Cookery group helps city become dementia-friendly

Cook and eat group provides fun and comfort for people living with dementia

by Caroline Whiteman, Community Cookery worker

Over 1 million people in the UK will be living with dementia by 2025, according to statistics from The Alzheimer’s Society.

These numbers may sound shocking but in Brighton and Hove there is a growing movement who believe it is possible to live well with dementia.

In early 2016 the Food Partnership was awarded funding by the Clinical Commissioning Group to deliver gardening and cookery programmes for residents of the city living with mild to moderate dementia. Our work had been chosen to contribute to a citywide approach to making Brighton & Hove a more dementia-friendly place to live.

We ran our first cookery course in the autumn. A central Brighton location was selected with a large bright communal area for preparing and eating the food the group had made. The course ran for five weeks and each session was three hours, which enabled the participants and their carers to relax into the experience of making the meal and being together. The group’s ethos was as much about socialising and enjoying one another’s company as it was about learning jazzy new cookery techniques.

Some of the participants came with a carer and others attended independently depending on their own circumstances. As word got out about how delicious the lunches were, we’d have the odd carer drop in to join us for the eating. It always made for a very lively and sociable meal.

Never too old to try something new

Preparing a range of dishes from week to week meant everyone was able to try food they may not have had before, even tasting ingredients they claimed not to like. One participant, John said he disliked nearly all vegetables on the first day and by the end he had eaten with relish every recipe (mostly vegetarian) and was delighted to report he’d enjoyed them all.

Some of the group said that they’d really liked both the cooking and eating in addition to spending time with the group and having a laugh and a joke. Another participant told us ‘My favourite thing about coming here is meeting people, getting to speak to people. It’s lovely, I like meeting people, different people. I’d never speak to any of these people, but once you’ve met them you’ll get speaking to them, I really enjoy it.’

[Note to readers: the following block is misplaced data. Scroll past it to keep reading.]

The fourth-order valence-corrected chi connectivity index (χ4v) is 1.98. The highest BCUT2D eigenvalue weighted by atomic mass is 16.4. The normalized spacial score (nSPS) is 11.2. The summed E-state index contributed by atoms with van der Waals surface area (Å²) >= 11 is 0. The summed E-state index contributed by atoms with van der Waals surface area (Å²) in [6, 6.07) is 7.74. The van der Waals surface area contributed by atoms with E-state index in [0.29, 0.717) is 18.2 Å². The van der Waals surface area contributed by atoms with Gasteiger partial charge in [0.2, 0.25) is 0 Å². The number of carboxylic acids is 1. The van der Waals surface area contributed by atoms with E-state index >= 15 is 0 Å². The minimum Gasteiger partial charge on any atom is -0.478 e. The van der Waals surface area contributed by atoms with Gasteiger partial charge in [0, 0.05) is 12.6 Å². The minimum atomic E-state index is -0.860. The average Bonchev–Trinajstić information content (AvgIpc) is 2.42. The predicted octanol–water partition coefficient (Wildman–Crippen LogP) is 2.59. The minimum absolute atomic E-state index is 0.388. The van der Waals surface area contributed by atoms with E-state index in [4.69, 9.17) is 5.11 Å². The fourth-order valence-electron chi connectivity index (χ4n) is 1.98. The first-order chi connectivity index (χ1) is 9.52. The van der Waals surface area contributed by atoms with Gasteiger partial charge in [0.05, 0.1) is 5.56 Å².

We cooked around five dishes each week, including soups, risotto, goujons, vegetable crumble, beetroot and chocolate cake (a particular hit) and a chicken and root vegetable bake, with the organic chicken generously donated by Barfields Butchers of Fiveways.  The food was eaten as a shared lunch with any leftovers packed up and sent home with the participants and carers.

Personally the course was a joy to deliver, meeting new people and hearing their memories of cooking and eating as the stories tumbled out, seeing participants’ confidence grow from week to week and rediscovering their cookery skills from a life before dementia. The course was made a success in large part due to committed and kind volunteers who chatted and supported participants and carers through the cooking processes as well as helping to create a warm and welcoming space for people to come to. It was a pleasure working alongside them.

Sign up for our next dementia-friendly groups

We are thrilled to have another two of these courses scheduled in Feb/March and March/April 2017 (one in central Brighton and one Bevendean). So if you or you know anyone with mild to moderate dementia who might enjoy these free, relaxed and friendly cookery sessions, please contact us.

In addition to our cookery, we also offer a dementia-friendly gardening group which runs in central Brighton on Tuesday mornings.  If you’re interested please get in touch with us at or call us on 01273 431 700 to discuss.

Share this:

You may also be interested in: